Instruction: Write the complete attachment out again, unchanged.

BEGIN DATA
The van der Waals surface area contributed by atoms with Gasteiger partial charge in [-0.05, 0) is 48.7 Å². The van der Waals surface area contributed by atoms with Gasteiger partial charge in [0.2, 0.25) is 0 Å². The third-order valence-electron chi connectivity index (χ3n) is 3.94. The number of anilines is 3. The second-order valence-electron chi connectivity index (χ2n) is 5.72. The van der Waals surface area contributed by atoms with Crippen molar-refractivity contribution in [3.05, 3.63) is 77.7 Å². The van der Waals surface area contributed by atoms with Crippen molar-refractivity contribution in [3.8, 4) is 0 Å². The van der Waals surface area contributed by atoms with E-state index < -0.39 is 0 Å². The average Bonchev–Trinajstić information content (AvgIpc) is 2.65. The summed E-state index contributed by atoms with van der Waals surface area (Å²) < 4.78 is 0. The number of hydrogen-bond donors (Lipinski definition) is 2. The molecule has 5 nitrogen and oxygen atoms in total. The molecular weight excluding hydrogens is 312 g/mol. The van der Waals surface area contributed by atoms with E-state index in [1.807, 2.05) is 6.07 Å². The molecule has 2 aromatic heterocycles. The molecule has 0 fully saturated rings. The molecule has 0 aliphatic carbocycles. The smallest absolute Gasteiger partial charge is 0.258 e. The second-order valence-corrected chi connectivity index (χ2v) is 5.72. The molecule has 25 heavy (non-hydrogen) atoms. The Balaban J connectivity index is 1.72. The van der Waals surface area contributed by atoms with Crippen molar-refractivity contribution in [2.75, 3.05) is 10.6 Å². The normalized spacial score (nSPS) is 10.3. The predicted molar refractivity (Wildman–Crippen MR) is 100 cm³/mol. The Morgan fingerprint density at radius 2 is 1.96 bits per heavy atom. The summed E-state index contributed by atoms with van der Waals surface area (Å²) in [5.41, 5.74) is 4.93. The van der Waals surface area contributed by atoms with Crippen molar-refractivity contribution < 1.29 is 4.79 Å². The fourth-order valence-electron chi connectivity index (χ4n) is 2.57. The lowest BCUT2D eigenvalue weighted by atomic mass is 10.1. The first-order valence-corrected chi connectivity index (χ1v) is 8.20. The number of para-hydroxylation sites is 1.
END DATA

The van der Waals surface area contributed by atoms with Gasteiger partial charge in [-0.05, 0) is 48.7 Å². The van der Waals surface area contributed by atoms with Gasteiger partial charge in [0.2, 0.25) is 0 Å². The third-order valence-electron chi connectivity index (χ3n) is 3.94. The number of anilines is 3. The second-order valence-electron chi connectivity index (χ2n) is 5.72. The van der Waals surface area contributed by atoms with Crippen molar-refractivity contribution in [3.05, 3.63) is 77.7 Å². The van der Waals surface area contributed by atoms with Crippen molar-refractivity contribution in [3.8, 4) is 0 Å². The van der Waals surface area contributed by atoms with E-state index < -0.39 is 0 Å². The average Bonchev–Trinajstić information content (AvgIpc) is 2.65. The summed E-state index contributed by atoms with van der Waals surface area (Å²) < 4.78 is 0. The number of hydrogen-bond donors (Lipinski definition) is 2. The molecule has 5 nitrogen and oxygen atoms in total. The molecular weight excluding hydrogens is 312 g/mol. The van der Waals surface area contributed by atoms with E-state index in [1.807, 2.05) is 6.07 Å². The molecule has 2 aromatic heterocycles. The molecule has 0 fully saturated rings. The molecule has 0 aliphatic carbocycles. The smallest absolute Gasteiger partial charge is 0.258 e. The second-order valence-corrected chi connectivity index (χ2v) is 5.72. The molecule has 25 heavy (non-hydrogen) atoms. The Balaban J connectivity index is 1.72. The van der Waals surface area contributed by atoms with Crippen molar-refractivity contribution in [2.75, 3.05) is 10.6 Å². The normalized spacial score (nSPS) is 10.3. The predicted molar refractivity (Wildman–Crippen MR) is 100 cm³/mol. The Morgan fingerprint density at radius 2 is 1.96 bits per heavy atom. The summed E-state index contributed by atoms with van der Waals surface area (Å²) in [5.41, 5.74) is 4.93. The van der Waals surface area contributed by atoms with Crippen molar-refractivity contribution < 1.29 is 4.79 Å². The fourth-order valence-electron chi connectivity index (χ4n) is 2.57. The lowest BCUT2D eigenvalue weighted by atomic mass is 10.1. The first-order valence-corrected chi connectivity index (χ1v) is 8.20. The number of para-hydroxylation sites is 1.